in my Cocoa project, I communicate with a device connected to a serial port. Now, I am waiting for the serial device to send a particular message of some bytes. For the read operation (and the reaction for once the desired message has been received), I created a new thread. On user request, I want to be able to cancel the thread.
As Apple suggests in the documentos, I added a flag to the thread dictionary, periodically check if the flag has been set and if so, call
[NSThread exit]. Esto funciona bien.
Now, the thread may be stuck waiting for the serial device to finally send the 12 byte message. The read call looks like this:
numBytes = read(fileDescriptor, buffer, 12);
Once the thread starts reading from the device, but no data comes in, I can set the flag to tell the thread to finish, but the thread is not going to read the flag unless it finally received at least 12 bytes of data and continues processing.
Is there a way to kill a thread that currently performs a read operation on a serial device?
Edit for clarification: I do not insist in creating a separate thread for the I/O operations with the serial device. If there is a way to encapsulate the operations such that I am able to "kill" them if the user presses a cancel button, I am perfectly happy. I am developing a Cocoa application for desktop Mac OS X, so no restrictions regarding mobile devices and their capabilities apply. A workaround would be to make the read function return immediately if there are no bytes to read. How can I do this?
preguntado el 27 de agosto de 11 a las 22:08
Set the timeout to (say) half a second and call it in a loop while checking to see if your thread should exit.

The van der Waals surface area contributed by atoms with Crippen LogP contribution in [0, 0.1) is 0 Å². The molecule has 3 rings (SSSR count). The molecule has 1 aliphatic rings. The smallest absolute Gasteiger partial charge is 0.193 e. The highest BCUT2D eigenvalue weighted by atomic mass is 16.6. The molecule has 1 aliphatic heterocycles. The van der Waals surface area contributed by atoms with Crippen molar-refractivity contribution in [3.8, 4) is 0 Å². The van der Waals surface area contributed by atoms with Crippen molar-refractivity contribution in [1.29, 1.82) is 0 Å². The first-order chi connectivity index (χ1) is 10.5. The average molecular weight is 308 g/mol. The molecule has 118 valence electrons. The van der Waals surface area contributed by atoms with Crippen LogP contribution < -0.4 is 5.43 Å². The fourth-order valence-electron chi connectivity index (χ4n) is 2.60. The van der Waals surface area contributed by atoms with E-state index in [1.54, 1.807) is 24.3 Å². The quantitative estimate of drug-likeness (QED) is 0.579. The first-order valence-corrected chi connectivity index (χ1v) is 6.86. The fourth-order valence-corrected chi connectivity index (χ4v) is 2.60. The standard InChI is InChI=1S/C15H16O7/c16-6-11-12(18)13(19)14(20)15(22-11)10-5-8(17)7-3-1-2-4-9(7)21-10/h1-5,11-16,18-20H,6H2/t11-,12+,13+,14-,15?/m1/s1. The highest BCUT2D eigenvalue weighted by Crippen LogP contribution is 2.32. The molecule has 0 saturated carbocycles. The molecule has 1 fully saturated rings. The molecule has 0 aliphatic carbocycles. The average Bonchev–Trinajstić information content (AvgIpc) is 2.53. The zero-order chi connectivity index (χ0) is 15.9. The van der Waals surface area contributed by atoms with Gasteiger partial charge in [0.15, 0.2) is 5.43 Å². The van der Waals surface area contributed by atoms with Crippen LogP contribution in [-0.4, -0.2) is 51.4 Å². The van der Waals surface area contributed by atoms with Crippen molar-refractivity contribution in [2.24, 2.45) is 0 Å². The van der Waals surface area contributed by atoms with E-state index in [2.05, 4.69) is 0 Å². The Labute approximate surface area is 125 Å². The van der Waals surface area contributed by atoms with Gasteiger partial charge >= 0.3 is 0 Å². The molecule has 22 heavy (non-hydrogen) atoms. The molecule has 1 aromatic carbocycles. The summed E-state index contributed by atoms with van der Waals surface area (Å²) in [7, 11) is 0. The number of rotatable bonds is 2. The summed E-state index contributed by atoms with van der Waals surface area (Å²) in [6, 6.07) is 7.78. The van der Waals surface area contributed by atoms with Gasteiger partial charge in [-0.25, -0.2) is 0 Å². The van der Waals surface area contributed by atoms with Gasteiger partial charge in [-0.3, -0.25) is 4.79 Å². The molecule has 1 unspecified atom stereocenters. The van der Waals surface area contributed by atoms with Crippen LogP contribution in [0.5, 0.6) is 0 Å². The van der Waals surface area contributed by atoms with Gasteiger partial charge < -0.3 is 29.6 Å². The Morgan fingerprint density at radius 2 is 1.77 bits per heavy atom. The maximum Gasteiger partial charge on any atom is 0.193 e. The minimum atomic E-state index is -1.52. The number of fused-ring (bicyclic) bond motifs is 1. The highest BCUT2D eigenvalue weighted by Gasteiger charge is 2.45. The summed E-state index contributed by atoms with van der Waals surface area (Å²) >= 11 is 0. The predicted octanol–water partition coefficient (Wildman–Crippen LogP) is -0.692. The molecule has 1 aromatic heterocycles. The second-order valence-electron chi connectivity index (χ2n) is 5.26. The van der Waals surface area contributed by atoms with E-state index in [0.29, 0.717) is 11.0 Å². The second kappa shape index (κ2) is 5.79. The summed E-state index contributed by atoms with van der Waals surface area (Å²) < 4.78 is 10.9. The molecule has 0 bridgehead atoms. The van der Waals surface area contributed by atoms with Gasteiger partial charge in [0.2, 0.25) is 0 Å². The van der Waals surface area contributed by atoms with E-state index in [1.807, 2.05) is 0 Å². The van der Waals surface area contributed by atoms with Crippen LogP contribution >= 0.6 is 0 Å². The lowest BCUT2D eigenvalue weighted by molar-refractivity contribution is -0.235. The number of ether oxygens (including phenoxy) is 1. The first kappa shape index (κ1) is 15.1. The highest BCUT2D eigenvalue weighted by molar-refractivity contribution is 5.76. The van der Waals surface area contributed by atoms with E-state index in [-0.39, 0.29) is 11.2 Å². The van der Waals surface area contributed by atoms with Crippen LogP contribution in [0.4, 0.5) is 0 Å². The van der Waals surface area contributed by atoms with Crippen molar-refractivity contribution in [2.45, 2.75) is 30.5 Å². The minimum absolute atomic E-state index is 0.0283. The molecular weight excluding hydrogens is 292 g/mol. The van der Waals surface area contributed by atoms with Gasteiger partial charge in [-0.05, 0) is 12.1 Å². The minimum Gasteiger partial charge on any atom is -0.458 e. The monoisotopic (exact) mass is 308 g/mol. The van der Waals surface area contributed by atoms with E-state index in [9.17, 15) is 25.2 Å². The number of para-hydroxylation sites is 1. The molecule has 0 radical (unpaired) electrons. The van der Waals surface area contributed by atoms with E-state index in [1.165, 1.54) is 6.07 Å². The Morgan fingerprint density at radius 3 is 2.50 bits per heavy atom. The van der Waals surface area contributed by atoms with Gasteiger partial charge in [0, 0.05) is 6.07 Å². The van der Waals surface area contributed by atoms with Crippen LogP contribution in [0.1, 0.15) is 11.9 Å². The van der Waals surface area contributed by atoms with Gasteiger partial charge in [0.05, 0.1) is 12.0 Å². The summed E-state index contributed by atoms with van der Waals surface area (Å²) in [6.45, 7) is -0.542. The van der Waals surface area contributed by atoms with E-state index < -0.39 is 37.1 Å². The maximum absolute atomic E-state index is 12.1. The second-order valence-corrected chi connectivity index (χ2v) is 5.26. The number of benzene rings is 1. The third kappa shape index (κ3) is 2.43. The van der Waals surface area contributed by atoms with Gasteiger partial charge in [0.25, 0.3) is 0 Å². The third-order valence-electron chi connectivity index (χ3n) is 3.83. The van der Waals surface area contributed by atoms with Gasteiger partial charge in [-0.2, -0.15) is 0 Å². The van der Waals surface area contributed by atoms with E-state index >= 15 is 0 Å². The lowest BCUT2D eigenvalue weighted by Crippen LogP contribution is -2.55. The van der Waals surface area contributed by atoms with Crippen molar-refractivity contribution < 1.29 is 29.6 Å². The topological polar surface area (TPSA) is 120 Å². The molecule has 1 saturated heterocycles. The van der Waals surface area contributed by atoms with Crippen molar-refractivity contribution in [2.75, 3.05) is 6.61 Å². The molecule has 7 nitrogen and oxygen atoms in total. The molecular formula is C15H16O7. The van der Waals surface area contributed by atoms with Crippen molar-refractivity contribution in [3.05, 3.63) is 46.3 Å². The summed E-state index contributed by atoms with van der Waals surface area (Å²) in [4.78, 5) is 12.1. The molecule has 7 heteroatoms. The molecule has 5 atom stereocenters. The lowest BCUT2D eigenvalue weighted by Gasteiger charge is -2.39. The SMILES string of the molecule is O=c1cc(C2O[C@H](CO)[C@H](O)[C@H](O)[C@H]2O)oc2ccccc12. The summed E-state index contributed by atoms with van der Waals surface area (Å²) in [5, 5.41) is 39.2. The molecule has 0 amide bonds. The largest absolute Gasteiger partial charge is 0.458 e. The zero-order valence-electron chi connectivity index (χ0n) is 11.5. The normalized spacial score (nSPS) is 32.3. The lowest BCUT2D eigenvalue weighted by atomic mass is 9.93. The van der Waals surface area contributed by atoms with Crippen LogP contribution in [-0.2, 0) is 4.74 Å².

Asynchronous thread cancellation is almost always a bad idea. Try to stick with event-driven interfaces (and, if necessary, timeouts).
Esto es exactamente lo que
pthread_cancel interface was designed for. You'll want to wrap the block with
pthread_cleanup_pop in order that you can safely clean up if the thread is cancelled, and also disable cancellation (with
pthread_setcancelstate) in other code that runs in this thread that you don't want to be cancellable. This can be a pain if proper cleanup would involve multiple call frames; it essentially forces you to use
pthread_cleanup_push at every call level and structure your thread code like C++ or Java with
catch style exception handling.
An alternative approach would be to install a signal handler for an otherwise-unused signal (like
SIGUSR1 or one of the realtime signals) without the
SA_RESTART flag, so that it interrupts syscalls with
EINTR. The signal handler itself can be a complete no-op; the only purpose of it is to interrupt things. Then you can use
pthread_kill para interrumpir el
read (or any other syscall) in a particular thread. This has the advantage that you don't have to switch your code to using C++/Java-type idioms. You can handle the
EINTR error by checking a flag (indicating whether the thread was requested to abort) and resume the read if the flag is not set, or return an error code that causes the caller to clean up and eventually
If you do use interrupting signal handlers, make sure all your syscalls that can return
EINTR are wrapped in loops that retry (or check the abort flag and optionally retry) on
EINTR. Otherwise things can break badly.